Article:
Social media has become an essential communication channel for brands, whatever their sector – so it’s especially important for SMEs to safeguard their brand by having a more active online presence.
Whether it’s when the end of the year awards are given out, or a quick course in effective social media, B2B is nowhere to be seen. Last year Nintendo Switch, Oreo, Adidas and Airbnb all had massive campaigns, and the one thing they have in common is they are all aimed at consumers.
Just because all the award-winning campaigns are B2C doesn’t damper the importance for B2B, B2C campaigns are often broad-brush, trying to hit as many people as possible, whilst B2B is more targeted, driving demand and leads.
But wouldn’t you say Businesses make decisions in a similar fashion to consumers? Whether at work or home, our experiences form part of the decision making process, we prefer to buy from/work with people we like or who make the process easy. If you receive an email or a presentation, is the first thing you check their website and social feed? What would people think when they did this to you?
B2B social media budgets are growing, but this won’t necessarily bring the requisite level of performance expected. With upwards of 90% of companies registered on at least one of the big three (Facebook, Twitter and Linkedin) why is this performance lacking? Our first Social Media article will look at the basics, it’s often important to just take a quite step back and make sure that the basics are correct, so the clever stuff can work.
Making a choice of which channels to use is the first step towards a successful strategy. As a data company, we primarily use Linkedin followed by Facebook and Twitter, but we chose to not use Instagram – photo’s of data anyone? or Google Plus. This is the right strategy for us, but may not be for you, a catering company for instance could create a better buzz on Instagram (because there aren’t enough pictures of food) than Linkedin.
Posting once across all your Social media channels is a massive time saver, there are a few pieces of software out there, we have personally used both Buffer and Hootsuite and both have free versions if you are watching the pennies.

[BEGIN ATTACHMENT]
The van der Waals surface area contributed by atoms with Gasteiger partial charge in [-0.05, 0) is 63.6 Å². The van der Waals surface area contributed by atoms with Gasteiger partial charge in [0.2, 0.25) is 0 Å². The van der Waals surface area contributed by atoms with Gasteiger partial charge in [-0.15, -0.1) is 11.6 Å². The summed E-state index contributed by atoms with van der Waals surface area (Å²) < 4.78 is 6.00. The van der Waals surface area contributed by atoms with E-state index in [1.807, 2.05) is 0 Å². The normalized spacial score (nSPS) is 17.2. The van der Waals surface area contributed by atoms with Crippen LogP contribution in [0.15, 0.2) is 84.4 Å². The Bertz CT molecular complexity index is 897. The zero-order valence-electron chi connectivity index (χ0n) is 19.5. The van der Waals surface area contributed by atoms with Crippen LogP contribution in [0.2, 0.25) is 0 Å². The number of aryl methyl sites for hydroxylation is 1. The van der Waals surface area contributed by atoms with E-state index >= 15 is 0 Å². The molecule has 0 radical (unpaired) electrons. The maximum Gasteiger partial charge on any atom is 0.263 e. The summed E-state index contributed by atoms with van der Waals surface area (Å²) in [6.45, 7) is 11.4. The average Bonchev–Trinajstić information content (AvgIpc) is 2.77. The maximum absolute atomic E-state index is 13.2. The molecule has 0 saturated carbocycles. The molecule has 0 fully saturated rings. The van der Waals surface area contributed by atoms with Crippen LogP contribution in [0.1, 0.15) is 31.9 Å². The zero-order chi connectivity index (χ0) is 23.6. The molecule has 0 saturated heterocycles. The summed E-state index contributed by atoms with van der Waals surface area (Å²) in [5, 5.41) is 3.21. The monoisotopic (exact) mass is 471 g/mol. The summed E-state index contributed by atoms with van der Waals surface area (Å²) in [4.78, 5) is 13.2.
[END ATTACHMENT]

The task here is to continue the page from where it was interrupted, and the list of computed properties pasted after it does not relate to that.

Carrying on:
Seems very basic, but many companies leave large chunks of their profile pages unfinished. Make sure to supply hi-res versions of logo’s and images, include any USP’s in your biography/about us and links back to the various parts of your website. The attached link will give you a full breakdown of the image sizes for all the various social channels:
Once fully set up, be sure to share with staff, to share your pages with existing clients and networks.
Social Media is primarily about creating awareness and demand for your product, but if you are expecting the earth and you get delivered Pluto, you’re going to be disappointed. There are a few ways you can help yourself get nearer to those goals, and most will be very cost effective:
This sounds very obvious, but setting yourself a ‘Social Media Calendar’ can be very effective, using either Buffer or Hootsuite, you can schedule a full weeks tweets on a Monday, leaving plenty of time to research and share/comment on relevant social media posts find and follow influencers (they might follow you back!).
If you need inspiration, a website like Google Trends can really help you identify what is happening in your market, for us interest in the search term GDPR is peaking, so using #GDPR on our posts should result in better awareness for us.